Why LED Lights May Become Standard Equipment on Most Cars
It’s pretty amazing to think about how far we have come technologically in the last decade alone. From iPhones to Fiber Optics, our lives are constantly being enhanced by the use of man-made electronics. Even something as simple as a light bulb has undergone dramatic changes over the last ten years, as incandescent bulbs have slowly begun to fade under the brilliance of the almighty LED’s rays.
What was once considered excessively expensive and utterly unnecessary is now increasingly commonplace, and it seems like everything from a Lexus to a Ford Flex are rocking these energy efficient bulbs. As LED prices have gone down in recent years, both their value and availability have skyrocketed, all while constantly increasing in their illumination ranges. A report by the Department of Energy “highlights” these facts, and shows that the failure of current generations of Light-Emitting Diodes (LEDs) is a very rare occurrence indeed.
So long gone are the days when two or three LED bulbs would burn-out on a car spoiler, and even the simplest single diode bulb lasts considerably longer and burns far brighter than its predecessors from just a few years ago. Everything from our televisions to our street lights are LED illuminated, and from the looks of things, more and more cars are going to be sporting massive LED-filled headlamps as this technology continues to trend.
The days of incandescent auto bulbs are finally set to short-out, and from the looks of things Xenon headlamps and HID bulbs could be riding on their coattails too. As companies like Sylvania continue to come out with fresh advancements, and automakers continue to find ways to incorporate these new designs, the average consumer is discovering that they can get a moderately priced car with cutting-edge lighting that both improves safety and increases stylishness all at the same time.
A few years back, I was contacted by Sylvania to test out a variety of different LED bulbs that were in the testing phase on my Acura RDX. The car, which was a project feature car for Honda Tuning Magazine, was easily outfitted with Sylvania’s interior bulbs and after some slight tweaking we were able to get them all working properly. Two years later, and these bulbs are still as bright as they were upon installation, and I now have outfitted all three of my cars with these Zevo bulbs.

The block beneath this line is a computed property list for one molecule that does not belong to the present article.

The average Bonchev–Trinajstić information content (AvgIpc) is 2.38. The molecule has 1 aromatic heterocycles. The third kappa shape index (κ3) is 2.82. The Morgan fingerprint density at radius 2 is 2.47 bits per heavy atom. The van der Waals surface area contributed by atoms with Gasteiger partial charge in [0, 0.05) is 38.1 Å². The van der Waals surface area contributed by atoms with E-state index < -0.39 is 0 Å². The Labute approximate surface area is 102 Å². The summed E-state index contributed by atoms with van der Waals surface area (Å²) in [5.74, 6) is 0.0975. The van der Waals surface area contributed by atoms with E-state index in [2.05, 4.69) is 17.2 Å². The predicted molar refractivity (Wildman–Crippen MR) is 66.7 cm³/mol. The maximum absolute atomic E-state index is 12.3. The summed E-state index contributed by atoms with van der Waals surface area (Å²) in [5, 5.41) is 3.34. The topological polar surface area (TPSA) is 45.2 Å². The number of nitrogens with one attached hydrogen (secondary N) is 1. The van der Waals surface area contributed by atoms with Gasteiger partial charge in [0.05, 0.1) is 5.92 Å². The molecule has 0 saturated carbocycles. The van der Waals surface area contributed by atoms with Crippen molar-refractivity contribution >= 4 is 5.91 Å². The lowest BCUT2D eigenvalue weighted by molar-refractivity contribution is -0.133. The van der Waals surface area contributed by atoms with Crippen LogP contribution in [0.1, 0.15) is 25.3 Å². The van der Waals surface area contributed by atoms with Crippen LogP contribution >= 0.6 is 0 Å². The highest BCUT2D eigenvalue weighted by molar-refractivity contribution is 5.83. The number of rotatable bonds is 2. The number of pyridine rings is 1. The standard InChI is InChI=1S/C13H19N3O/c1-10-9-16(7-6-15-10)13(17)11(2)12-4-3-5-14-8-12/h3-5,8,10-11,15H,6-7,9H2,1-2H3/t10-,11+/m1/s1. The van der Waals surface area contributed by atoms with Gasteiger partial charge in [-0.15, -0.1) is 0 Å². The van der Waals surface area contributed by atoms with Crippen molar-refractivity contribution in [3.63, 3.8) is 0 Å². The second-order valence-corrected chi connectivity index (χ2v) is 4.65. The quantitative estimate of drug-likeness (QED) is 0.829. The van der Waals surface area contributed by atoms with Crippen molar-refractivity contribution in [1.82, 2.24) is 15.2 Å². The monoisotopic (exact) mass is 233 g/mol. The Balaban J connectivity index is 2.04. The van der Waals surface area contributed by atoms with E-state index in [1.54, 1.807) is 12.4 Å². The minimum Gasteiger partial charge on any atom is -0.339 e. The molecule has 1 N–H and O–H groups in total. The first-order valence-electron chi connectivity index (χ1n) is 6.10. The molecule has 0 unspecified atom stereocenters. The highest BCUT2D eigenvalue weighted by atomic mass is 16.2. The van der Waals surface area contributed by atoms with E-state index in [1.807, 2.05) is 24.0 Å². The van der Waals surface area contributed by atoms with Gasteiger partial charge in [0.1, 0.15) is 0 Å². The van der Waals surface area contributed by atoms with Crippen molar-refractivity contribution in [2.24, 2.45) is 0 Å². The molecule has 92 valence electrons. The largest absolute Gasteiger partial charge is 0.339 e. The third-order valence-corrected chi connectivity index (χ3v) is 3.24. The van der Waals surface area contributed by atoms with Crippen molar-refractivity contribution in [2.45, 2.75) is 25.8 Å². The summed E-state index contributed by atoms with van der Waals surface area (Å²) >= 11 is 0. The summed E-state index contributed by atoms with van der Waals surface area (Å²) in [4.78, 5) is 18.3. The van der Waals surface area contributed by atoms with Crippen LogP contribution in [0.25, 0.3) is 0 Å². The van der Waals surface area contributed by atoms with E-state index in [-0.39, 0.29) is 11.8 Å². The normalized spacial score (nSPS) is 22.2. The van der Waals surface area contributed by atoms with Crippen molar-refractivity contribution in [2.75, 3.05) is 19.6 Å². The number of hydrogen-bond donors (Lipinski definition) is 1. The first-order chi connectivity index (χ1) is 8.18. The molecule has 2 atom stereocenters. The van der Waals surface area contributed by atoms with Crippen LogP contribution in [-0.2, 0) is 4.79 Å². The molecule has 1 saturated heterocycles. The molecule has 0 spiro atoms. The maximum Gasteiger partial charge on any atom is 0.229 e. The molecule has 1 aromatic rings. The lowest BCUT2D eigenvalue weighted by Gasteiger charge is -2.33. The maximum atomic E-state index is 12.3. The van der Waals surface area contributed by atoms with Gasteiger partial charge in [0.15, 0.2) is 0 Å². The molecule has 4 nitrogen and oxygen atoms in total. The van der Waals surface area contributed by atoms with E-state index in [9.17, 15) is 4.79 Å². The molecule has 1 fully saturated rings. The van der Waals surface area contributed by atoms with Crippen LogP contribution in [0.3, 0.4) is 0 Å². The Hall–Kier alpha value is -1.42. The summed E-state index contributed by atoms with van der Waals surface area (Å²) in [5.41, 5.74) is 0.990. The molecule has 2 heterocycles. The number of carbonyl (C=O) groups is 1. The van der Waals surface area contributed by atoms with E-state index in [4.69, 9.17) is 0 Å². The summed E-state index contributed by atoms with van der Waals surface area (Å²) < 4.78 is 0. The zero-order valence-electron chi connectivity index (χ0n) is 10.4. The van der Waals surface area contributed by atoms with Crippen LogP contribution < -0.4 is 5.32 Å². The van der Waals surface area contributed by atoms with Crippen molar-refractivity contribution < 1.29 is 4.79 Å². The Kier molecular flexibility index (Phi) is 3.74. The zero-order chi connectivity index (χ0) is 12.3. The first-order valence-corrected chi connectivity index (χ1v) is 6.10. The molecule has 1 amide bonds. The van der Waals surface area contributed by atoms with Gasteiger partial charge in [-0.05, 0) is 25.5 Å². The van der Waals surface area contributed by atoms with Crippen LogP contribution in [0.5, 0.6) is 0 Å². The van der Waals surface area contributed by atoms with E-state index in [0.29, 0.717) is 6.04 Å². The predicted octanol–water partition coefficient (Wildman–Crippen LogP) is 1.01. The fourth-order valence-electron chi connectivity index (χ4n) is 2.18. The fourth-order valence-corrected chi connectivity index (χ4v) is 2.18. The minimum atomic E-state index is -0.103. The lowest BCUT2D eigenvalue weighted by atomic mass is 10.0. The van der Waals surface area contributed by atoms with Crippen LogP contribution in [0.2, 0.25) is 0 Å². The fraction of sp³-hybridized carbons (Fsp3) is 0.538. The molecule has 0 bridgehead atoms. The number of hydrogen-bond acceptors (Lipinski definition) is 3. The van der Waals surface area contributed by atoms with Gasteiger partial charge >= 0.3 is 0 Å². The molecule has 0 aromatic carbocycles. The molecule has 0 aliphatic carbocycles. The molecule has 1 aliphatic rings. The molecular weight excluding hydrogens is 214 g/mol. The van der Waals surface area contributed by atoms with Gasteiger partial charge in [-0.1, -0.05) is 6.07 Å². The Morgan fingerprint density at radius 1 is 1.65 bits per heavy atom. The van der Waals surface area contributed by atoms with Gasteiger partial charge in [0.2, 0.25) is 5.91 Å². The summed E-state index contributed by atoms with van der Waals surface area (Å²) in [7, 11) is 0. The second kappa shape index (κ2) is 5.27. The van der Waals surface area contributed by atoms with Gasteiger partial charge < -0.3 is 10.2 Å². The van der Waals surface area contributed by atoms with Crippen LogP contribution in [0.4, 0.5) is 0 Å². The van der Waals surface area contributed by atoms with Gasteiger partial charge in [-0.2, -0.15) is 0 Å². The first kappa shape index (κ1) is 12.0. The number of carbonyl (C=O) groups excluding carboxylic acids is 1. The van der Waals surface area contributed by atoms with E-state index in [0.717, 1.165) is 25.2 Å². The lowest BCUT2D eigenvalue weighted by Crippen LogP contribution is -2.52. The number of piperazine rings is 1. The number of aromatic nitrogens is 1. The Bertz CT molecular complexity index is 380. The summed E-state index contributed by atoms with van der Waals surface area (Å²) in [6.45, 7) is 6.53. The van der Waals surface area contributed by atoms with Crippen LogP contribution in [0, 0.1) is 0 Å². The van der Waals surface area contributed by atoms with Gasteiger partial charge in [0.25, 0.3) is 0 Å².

Track back a few years to 2008 and we find that the New York Times did a piece on how this technology was set to “offer bold possibilities for signaling brands and vehicle personalities.” We’ve already surpassed that stage, with daytime running lights and LED-charged turn signals lighting our way, and even the cops use all LED light on their cars now. What started as a factory option on spoilers for commuter cars like the CB7 Accord eventually morphed into standard LED taillights on the 2000 Cadillac Deville, and once the 2007 Audi R8 came out sporting LEDs as a daytime running light, the trend blew-up.
These little diodes illuminate quickly, are virtually heat-free, last long as hell, and are damn near indestructible. So if they are so great why aren’t all carmakers using them in place of every light in a car? For one LEDs (big ones at least) are still pricier than traditional bulbs, and these extra expenses really start to add up when you are producing thousands of cars a month. There also is the issue with status, as typically higher-end models are the cars that come equipped with LED packages, and dealers want to make an up-sale every chance they get.
So this makes us wonder what the future of lighting could be once the hype surrounding LED bulbs begins to fizzle. It’s hard to imagine something more advanced and compact, but we said that about pagers when they first came out, and that didn’t pan-out too well. As Audi continues to make advancements with its Laser Light high beams, back over at the Cheat Sheet we feel that until this design becomes a reality the price on LED technology is going to continue to fall and eventually automakers will be putting them on all commuter cars. For when a spike in consumer demand for a particular amenity is met with falling product prices and increased quality and reliability, automakers take note and the outlandish suddenly becomes commonplace. Maybe the next evolution will be LED fog-lights that can cut the mist better than anyth— oh wait, it looks like Sylvania just released its LED fog-light system.
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